I say “apparently” because our guide for the day – the awesome Steve from Batis Birding Safaris – seemed extremely perplexed that Peter and I were not sharing his huge excitement at our sighting of a Royal Tern at Walvis Bay.
Excitement so great that having seen the thing – a big “mossie” (sparrow), according to Peter, not even a decent sized chicken (he was joking!) – around 10am, by 4pm the word was out in the birding community, and birders from as far away as South Africa were standing by to fly to Swakopmund in the hopes of seeing said bird.
Problem was, there were only three people who saw it – me, Peter and Steve – and only one who appreciated its significance. And that one didn’t have a camera – and my camera lens, good as it is, is definitely not designed for bird pics at 50m… Steve called for reinforcements with appropriate camera gear, but by the time the troops arrived, birdie had flown the coop, so to speak. Convinced he will be back, the troops were still waiting patiently four hours later.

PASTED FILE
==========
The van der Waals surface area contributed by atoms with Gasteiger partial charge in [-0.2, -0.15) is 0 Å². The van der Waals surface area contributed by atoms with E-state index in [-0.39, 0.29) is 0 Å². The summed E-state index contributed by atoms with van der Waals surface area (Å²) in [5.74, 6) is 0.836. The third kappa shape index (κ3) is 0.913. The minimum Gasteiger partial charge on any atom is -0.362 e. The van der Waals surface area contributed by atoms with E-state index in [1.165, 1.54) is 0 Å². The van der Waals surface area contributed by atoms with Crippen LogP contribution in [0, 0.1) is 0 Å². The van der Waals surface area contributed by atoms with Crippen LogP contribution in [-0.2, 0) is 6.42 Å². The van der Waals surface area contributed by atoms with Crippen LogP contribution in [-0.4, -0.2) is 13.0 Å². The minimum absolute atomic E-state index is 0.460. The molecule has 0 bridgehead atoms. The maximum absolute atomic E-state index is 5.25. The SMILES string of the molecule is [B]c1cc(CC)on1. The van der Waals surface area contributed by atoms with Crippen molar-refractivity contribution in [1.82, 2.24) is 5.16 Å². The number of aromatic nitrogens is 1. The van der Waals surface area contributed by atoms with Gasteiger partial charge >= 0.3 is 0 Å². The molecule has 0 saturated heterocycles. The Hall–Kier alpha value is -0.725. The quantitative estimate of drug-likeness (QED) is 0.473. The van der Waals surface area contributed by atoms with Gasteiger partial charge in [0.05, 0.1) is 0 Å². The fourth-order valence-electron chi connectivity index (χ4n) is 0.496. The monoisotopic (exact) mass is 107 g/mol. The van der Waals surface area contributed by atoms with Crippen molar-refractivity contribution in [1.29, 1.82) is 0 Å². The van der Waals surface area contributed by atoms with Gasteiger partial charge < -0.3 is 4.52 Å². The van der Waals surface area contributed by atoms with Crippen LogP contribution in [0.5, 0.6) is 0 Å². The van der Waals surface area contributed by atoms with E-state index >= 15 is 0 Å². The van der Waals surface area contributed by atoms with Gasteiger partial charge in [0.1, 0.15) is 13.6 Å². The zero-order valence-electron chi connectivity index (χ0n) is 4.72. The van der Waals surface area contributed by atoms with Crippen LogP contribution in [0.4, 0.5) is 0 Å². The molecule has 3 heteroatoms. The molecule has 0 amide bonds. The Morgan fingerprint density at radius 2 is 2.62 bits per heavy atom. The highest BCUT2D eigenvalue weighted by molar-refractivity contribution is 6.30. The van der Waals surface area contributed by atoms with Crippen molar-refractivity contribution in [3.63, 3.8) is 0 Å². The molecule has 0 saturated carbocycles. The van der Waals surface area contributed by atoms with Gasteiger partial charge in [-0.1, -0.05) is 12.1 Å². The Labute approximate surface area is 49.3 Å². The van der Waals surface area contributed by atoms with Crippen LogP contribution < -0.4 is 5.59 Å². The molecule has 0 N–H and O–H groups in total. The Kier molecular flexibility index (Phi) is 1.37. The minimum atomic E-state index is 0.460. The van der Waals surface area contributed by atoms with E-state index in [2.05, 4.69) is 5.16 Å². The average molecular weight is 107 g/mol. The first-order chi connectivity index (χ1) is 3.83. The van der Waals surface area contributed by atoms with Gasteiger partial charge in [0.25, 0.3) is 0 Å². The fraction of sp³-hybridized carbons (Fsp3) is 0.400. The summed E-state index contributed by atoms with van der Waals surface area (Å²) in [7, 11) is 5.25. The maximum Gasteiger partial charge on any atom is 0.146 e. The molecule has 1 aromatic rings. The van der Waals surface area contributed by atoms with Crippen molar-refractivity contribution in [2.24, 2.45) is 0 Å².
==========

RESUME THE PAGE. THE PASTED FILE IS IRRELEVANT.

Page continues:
Meanwhile, back at the B&B, I downloaded my photos, and thanks to the wonders of truly giant file sizes, I think the evidence is clear. One “ordinary” tern with yellow beak, and his big cousin the Royal tern with brighter orange beak, side by side on the sand.
Who knows, my photo may be famous – at least until the professionals descend on Swakopmund in the next few days.
And just for the record, Steve, we were really thrilled to have shared in your discovery, and so pleased if my photo does in fact authenticate your sighting. We loved the rest of the day too, but more of that to come in the next few posts.